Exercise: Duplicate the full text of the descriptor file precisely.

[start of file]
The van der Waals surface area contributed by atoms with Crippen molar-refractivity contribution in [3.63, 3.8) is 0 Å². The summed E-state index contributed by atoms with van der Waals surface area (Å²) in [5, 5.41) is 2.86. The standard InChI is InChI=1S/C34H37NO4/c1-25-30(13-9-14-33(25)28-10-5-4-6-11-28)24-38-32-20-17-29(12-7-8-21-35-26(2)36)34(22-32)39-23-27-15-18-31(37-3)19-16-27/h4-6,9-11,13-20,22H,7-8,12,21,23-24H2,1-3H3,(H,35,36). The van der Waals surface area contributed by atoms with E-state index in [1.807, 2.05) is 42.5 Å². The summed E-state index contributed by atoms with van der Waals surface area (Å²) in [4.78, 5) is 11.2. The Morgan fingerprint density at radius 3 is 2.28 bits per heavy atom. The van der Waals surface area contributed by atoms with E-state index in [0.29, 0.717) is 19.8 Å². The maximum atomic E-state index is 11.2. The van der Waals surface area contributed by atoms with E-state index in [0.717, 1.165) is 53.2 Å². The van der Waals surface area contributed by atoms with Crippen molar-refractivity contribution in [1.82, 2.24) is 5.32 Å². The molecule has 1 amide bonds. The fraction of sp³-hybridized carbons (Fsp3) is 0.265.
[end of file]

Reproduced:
The van der Waals surface area contributed by atoms with Crippen molar-refractivity contribution in [3.63, 3.8) is 0 Å². The summed E-state index contributed by atoms with van der Waals surface area (Å²) in [5, 5.41) is 2.86. The standard InChI is InChI=1S/C34H37NO4/c1-25-30(13-9-14-33(25)28-10-5-4-6-11-28)24-38-32-20-17-29(12-7-8-21-35-26(2)36)34(22-32)39-23-27-15-18-31(37-3)19-16-27/h4-6,9-11,13-20,22H,7-8,12,21,23-24H2,1-3H3,(H,35,36). The van der Waals surface area contributed by atoms with E-state index in [1.807, 2.05) is 42.5 Å². The summed E-state index contributed by atoms with van der Waals surface area (Å²) in [4.78, 5) is 11.2. The Morgan fingerprint density at radius 3 is 2.28 bits per heavy atom. The van der Waals surface area contributed by atoms with E-state index in [0.29, 0.717) is 19.8 Å². The maximum atomic E-state index is 11.2. The van der Waals surface area contributed by atoms with E-state index in [0.717, 1.165) is 53.2 Å². The van der Waals surface area contributed by atoms with Crippen molar-refractivity contribution in [1.82, 2.24) is 5.32 Å². The molecule has 1 amide bonds. The fraction of sp³-hybridized carbons (Fsp3) is 0.265.